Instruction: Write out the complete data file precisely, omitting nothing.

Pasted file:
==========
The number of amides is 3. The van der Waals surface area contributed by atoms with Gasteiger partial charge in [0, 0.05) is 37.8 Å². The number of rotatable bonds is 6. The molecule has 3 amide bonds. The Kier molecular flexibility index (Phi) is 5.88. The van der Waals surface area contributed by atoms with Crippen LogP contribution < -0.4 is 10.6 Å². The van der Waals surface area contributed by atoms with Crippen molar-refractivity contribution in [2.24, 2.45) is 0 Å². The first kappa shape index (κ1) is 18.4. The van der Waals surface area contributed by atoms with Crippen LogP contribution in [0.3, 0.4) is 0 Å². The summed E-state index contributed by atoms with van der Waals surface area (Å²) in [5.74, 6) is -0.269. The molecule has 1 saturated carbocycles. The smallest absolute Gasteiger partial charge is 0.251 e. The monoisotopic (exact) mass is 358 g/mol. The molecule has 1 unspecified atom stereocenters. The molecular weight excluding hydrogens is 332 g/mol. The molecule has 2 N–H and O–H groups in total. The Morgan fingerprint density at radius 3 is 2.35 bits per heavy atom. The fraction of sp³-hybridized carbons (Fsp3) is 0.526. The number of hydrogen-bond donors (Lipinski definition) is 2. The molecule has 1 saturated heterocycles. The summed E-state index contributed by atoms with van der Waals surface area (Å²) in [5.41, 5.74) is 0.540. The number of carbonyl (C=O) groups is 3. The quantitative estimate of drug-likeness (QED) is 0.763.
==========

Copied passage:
The number of amides is 3. The van der Waals surface area contributed by atoms with Gasteiger partial charge in [0, 0.05) is 37.8 Å². The number of rotatable bonds is 6. The molecule has 3 amide bonds. The Kier molecular flexibility index (Phi) is 5.88. The van der Waals surface area contributed by atoms with Crippen LogP contribution < -0.4 is 10.6 Å². The van der Waals surface area contributed by atoms with Crippen molar-refractivity contribution in [2.24, 2.45) is 0 Å². The first kappa shape index (κ1) is 18.4. The van der Waals surface area contributed by atoms with Crippen LogP contribution in [0.3, 0.4) is 0 Å². The summed E-state index contributed by atoms with van der Waals surface area (Å²) in [5.74, 6) is -0.269. The molecule has 1 saturated carbocycles. The smallest absolute Gasteiger partial charge is 0.251 e. The monoisotopic (exact) mass is 358 g/mol. The molecule has 1 unspecified atom stereocenters. The molecular weight excluding hydrogens is 332 g/mol. The molecule has 2 N–H and O–H groups in total. The Morgan fingerprint density at radius 3 is 2.35 bits per heavy atom. The fraction of sp³-hybridized carbons (Fsp3) is 0.526. The number of hydrogen-bond donors (Lipinski definition) is 2. The molecule has 1 saturated heterocycles. The summed E-state index contributed by atoms with van der Waals surface area (Å²) in [5.41, 5.74) is 0.540. The number of carbonyl (C=O) groups is 3. The quantitative estimate of drug-likeness (QED) is 0.763.